But innovative functions can unseat legacy newsgathering equipment
When looking at video field gear, it's plain to see how digital technology has transformed cameras. Everything is smaller, lighter, faster and cheaper. But what about the workhorse items: batteries, lights and tripods? A quick survey of several TV news outfits indicates what people are using. But an equivalent survey of manufacturers shows more of what is possible.
THE TELEVISION NEWS VIEW
Fox 53 in Pittsburgh went on the air in 1996 and could avoid the inertia that afflicts stations heavily invested in older equipment. The decision to use DVCPRO cameras guided many of their choices for batteries, lights and tripods.
"We decided to use Anton Bauer Digital ProPac 14 batteries," said Chief Photographer Dale Eaton. "There was no question. We've always had good luck with them."
Because the camera batteries also power lights and microphones, they need staying power and the ProPacs fit the bill. "Most days, a camera operator will only use one battery," Eaton said. "The guys carry six. No one has ever run out of battery power."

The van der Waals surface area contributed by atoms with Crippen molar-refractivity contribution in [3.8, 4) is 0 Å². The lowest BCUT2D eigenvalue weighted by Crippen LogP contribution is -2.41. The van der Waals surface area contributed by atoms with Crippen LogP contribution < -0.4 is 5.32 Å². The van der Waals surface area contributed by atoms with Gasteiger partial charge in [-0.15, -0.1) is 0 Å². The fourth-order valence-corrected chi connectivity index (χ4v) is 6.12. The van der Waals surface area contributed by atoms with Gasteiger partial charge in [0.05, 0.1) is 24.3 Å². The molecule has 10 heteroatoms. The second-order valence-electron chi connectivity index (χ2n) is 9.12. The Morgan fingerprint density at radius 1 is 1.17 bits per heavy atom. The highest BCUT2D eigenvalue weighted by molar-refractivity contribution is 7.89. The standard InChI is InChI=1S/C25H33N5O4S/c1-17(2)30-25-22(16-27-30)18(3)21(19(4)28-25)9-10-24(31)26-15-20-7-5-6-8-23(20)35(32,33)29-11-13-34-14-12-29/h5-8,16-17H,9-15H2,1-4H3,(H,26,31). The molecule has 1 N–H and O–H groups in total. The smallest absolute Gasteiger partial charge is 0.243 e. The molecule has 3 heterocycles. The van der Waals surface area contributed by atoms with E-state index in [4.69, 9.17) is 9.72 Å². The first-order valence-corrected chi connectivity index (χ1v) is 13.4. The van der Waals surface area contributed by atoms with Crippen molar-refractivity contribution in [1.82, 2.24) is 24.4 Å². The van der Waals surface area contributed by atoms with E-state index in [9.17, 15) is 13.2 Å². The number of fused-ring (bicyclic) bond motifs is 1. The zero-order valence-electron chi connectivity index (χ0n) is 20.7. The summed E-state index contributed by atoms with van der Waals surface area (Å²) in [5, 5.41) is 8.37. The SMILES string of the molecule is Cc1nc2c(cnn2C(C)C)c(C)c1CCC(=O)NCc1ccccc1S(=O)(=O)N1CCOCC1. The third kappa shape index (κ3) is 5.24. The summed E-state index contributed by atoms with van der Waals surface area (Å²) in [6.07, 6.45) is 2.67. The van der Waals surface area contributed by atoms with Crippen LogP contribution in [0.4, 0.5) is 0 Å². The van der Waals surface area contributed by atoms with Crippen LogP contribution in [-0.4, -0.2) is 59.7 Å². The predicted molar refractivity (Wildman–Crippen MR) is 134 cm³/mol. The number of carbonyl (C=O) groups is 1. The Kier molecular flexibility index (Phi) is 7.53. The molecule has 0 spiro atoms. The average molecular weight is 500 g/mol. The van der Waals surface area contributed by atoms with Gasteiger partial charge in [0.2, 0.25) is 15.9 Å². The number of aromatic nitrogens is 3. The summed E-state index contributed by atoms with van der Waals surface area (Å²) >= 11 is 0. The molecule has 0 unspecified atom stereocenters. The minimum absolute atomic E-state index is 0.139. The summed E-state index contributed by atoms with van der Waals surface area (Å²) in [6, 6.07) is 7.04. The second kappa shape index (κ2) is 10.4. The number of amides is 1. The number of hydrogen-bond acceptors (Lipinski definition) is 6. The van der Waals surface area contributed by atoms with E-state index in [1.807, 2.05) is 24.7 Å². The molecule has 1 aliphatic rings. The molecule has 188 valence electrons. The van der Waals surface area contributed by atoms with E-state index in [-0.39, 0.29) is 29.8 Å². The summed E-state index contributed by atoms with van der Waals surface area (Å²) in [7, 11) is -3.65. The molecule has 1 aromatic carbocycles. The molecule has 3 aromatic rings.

For lights, Eaton chose a Lowel i-Light for the camera because of its versatility and low cost. "The i-Light can be focused from flood to spot, so it can adapt to different shooting conditions," Eaton said.
Eaton abhors sloppy camera work, so tripods are mandatory unless conditions prohibit their use. And because news crews often work in crowded places, he wanted a tripod that can achieve height while keeping the base small. His final choice was a Sachtler tripod with a Video 14 head.
John Premack, chief photographer at WCVB in Boston, chose Anton Bauer for batteries and camera lights.
"For batteries there were only a couple of choices and we'd been using Anton Bauer for fifteen years," Premack said. "Their charging systems are always among the best and they have an outstanding warranty."
Premack chose the Anton Bauer Digital HyTron battery. "With the HyTron, we rarely go through more than one battery on an average news day," he said. "HyTron batteries have significantly higher capacity and longer run times. They're slightly denser and heavier but overall the load is lighter because we don't carry as many."
For lighting, Premack has found it necessary to adapt to the higher sensitivity of newer cameras.
His choice for the on-camera light was the Anton Bauer Ultralight 2 with a 20 W bulb. "It has soft light accessories like a tiny chimera," he said. "The sensitivity of newer cameras makes softer light quality a more significant issue than quantity."